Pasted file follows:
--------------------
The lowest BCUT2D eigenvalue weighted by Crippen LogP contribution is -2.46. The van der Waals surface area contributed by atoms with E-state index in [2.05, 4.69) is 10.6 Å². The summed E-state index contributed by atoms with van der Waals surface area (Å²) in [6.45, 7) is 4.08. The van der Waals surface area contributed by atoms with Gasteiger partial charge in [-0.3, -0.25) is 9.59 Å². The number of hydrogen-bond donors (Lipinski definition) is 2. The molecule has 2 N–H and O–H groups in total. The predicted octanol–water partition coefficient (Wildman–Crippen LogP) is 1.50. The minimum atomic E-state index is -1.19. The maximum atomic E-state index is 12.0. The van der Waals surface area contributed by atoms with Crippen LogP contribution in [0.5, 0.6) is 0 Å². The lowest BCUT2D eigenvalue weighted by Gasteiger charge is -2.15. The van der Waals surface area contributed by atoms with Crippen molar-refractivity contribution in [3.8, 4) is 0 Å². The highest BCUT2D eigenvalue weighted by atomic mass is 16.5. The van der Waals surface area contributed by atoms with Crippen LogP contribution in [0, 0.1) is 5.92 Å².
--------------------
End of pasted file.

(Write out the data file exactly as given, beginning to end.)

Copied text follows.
The lowest BCUT2D eigenvalue weighted by Crippen LogP contribution is -2.46. The van der Waals surface area contributed by atoms with E-state index in [2.05, 4.69) is 10.6 Å². The summed E-state index contributed by atoms with van der Waals surface area (Å²) in [6.45, 7) is 4.08. The van der Waals surface area contributed by atoms with Gasteiger partial charge in [-0.3, -0.25) is 9.59 Å². The number of hydrogen-bond donors (Lipinski definition) is 2. The molecule has 2 N–H and O–H groups in total. The predicted octanol–water partition coefficient (Wildman–Crippen LogP) is 1.50. The minimum atomic E-state index is -1.19. The maximum atomic E-state index is 12.0. The van der Waals surface area contributed by atoms with Crippen LogP contribution in [0.5, 0.6) is 0 Å². The lowest BCUT2D eigenvalue weighted by Gasteiger charge is -2.15. The van der Waals surface area contributed by atoms with Crippen molar-refractivity contribution in [3.8, 4) is 0 Å². The highest BCUT2D eigenvalue weighted by atomic mass is 16.5. The van der Waals surface area contributed by atoms with Crippen LogP contribution in [0, 0.1) is 5.92 Å².